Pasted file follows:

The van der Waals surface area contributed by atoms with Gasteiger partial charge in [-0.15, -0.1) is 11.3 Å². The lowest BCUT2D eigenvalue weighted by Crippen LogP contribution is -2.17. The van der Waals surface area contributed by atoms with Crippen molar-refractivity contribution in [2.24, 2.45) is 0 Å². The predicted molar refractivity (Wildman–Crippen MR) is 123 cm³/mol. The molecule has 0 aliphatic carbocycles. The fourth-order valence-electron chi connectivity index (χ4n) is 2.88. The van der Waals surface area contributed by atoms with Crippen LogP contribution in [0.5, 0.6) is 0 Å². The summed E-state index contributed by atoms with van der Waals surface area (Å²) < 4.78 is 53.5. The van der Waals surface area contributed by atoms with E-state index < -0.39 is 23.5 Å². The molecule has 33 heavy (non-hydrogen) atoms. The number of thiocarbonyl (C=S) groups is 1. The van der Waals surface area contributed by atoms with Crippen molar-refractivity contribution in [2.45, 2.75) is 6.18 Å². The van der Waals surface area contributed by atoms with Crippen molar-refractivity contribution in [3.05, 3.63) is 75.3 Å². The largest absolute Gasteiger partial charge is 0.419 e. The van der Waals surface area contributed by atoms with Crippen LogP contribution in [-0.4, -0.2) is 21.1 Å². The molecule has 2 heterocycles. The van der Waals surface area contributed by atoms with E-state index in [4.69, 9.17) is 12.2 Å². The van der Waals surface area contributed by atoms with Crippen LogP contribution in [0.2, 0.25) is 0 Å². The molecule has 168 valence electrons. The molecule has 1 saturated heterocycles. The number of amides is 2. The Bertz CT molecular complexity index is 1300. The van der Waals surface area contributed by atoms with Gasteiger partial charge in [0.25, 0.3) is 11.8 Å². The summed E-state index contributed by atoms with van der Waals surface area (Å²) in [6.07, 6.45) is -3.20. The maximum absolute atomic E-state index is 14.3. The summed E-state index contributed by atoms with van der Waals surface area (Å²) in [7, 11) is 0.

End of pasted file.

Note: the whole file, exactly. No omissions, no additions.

The van der Waals surface area contributed by atoms with Gasteiger partial charge in [-0.15, -0.1) is 11.3 Å². The lowest BCUT2D eigenvalue weighted by Crippen LogP contribution is -2.17. The van der Waals surface area contributed by atoms with Crippen molar-refractivity contribution in [2.24, 2.45) is 0 Å². The predicted molar refractivity (Wildman–Crippen MR) is 123 cm³/mol. The molecule has 0 aliphatic carbocycles. The fourth-order valence-electron chi connectivity index (χ4n) is 2.88. The van der Waals surface area contributed by atoms with Crippen LogP contribution in [0.5, 0.6) is 0 Å². The summed E-state index contributed by atoms with van der Waals surface area (Å²) < 4.78 is 53.5. The van der Waals surface area contributed by atoms with E-state index < -0.39 is 23.5 Å². The molecule has 33 heavy (non-hydrogen) atoms. The number of thiocarbonyl (C=S) groups is 1. The van der Waals surface area contributed by atoms with Crippen molar-refractivity contribution in [2.45, 2.75) is 6.18 Å². The van der Waals surface area contributed by atoms with Crippen molar-refractivity contribution in [3.05, 3.63) is 75.3 Å². The largest absolute Gasteiger partial charge is 0.419 e. The van der Waals surface area contributed by atoms with Crippen LogP contribution in [-0.4, -0.2) is 21.1 Å². The molecule has 2 heterocycles. The van der Waals surface area contributed by atoms with E-state index in [4.69, 9.17) is 12.2 Å². The van der Waals surface area contributed by atoms with Crippen LogP contribution in [0.2, 0.25) is 0 Å². The molecule has 168 valence electrons. The molecule has 1 saturated heterocycles. The number of amides is 2. The Bertz CT molecular complexity index is 1300. The van der Waals surface area contributed by atoms with Gasteiger partial charge in [0.25, 0.3) is 11.8 Å². The summed E-state index contributed by atoms with van der Waals surface area (Å²) in [6.07, 6.45) is -3.20. The maximum absolute atomic E-state index is 14.3. The summed E-state index contributed by atoms with van der Waals surface area (Å²) in [7, 11) is 0.